What was advertised in a colonial American newspaper 250 years ago today?
“The SOUTH-CAROLINA & GEORGIA ALMANACK, FOR THE YEAR OF OUR LORD 1768.”
During the final months of the year colonial newspapers published advertisements for almanacs with increasing frequency. Throughout the fall and into the winter they became a standard feature in newspapers as printers and booksellers first encouraged colonists to acquire their almanacs before the new year commenced and later attempted to sell surplus copies before too much of the new year passed.
In Savannah, James Johnston, Messrs. Clay and Habersham, and Mr. Zubly advertised the “SOUTH-CAROLINA & GEORGIA ALMANACK, FOR THE YEAR OF OUR LORD 1768” in the Georgia Gazette. Like their counterparts who sold almanacs in other colonies, they provided readers with a volume specifically intended for the local market. The calculations were “Fitted for the Latitude of 33 Degrees North,” but that was not the only reference material unique to local conditions. The contents also included “a Tide Table for the Bar and Harbour of Charlestown” as well as “Tables of Roads” to facilitate travel and commerce in the region.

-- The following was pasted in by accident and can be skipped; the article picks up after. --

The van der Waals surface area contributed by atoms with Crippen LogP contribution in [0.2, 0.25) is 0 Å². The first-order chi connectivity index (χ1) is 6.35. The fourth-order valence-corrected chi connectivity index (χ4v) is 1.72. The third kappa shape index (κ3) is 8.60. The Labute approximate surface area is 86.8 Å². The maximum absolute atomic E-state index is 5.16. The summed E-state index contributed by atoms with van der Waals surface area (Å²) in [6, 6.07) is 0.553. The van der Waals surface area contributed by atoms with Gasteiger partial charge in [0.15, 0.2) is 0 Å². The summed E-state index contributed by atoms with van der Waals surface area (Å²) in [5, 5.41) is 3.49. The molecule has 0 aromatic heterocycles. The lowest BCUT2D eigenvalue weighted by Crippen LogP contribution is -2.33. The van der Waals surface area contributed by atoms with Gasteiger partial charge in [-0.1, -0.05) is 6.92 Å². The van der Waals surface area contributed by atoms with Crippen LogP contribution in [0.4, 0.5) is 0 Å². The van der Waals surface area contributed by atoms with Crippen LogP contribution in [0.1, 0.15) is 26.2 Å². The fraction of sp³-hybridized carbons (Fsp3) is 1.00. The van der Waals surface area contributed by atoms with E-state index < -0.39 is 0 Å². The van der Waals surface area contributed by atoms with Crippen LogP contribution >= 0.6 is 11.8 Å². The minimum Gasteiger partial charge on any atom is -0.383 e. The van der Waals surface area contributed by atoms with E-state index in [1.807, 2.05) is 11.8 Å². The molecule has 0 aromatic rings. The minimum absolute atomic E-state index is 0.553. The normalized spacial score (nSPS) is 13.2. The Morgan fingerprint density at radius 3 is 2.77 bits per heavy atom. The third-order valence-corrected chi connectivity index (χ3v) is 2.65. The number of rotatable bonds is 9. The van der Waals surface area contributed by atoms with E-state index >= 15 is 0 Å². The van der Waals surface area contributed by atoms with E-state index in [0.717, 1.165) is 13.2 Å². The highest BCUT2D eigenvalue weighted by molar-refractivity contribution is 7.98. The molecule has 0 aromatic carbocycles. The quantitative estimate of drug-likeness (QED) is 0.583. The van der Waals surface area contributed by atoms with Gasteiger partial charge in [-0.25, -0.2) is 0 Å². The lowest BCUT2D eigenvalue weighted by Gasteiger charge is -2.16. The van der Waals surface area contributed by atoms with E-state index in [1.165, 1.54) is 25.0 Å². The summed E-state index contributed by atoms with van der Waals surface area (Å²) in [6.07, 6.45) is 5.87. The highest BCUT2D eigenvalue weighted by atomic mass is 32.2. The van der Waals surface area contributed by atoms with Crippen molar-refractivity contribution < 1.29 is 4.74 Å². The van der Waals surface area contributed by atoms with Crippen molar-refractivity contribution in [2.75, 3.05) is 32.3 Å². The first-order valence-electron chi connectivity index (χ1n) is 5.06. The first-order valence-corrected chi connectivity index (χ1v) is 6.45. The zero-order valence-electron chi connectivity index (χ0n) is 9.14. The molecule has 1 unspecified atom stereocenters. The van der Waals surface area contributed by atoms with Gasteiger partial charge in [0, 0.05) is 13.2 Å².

Just as John Holt had done in promoting Freeman’s New-York Almanack in the New-York Journal earlier in the same week, the booksellers in Savannah enticed customers with a preview of the contents, concluding with a poem that introduced readers to the verses they would find in the South-Carolina and Georgia Almanack. Also like Holt, they informed prospective customers that the almanac contained a mixture of useful (“an Interest Table at Eight per cent”) and entertaining (“Remarkable Sayings”) entries, though they did not provide such elaborate detail as their counterpart in New York. A relative lack of competition may have explained the difference: readers in New York could choose among many almanacs printed and advertised there, but colonists in Georgia had far fewer options. Still, the local booksellers apprised customers that the South-Carolina and Georgia Almanack was well worth nine pence because it included so much valuable content “besides what is common in Almanacks,” including “a curious Preface, containing Nostradamus’s Prophecy.” For colonists who had not yet obtained almanacs for the coming year, such hints were intended to pique their interest and convince them to make their purchases. This was an early modern version of the current practice of giving consumers access to the table of contents when advertising books online.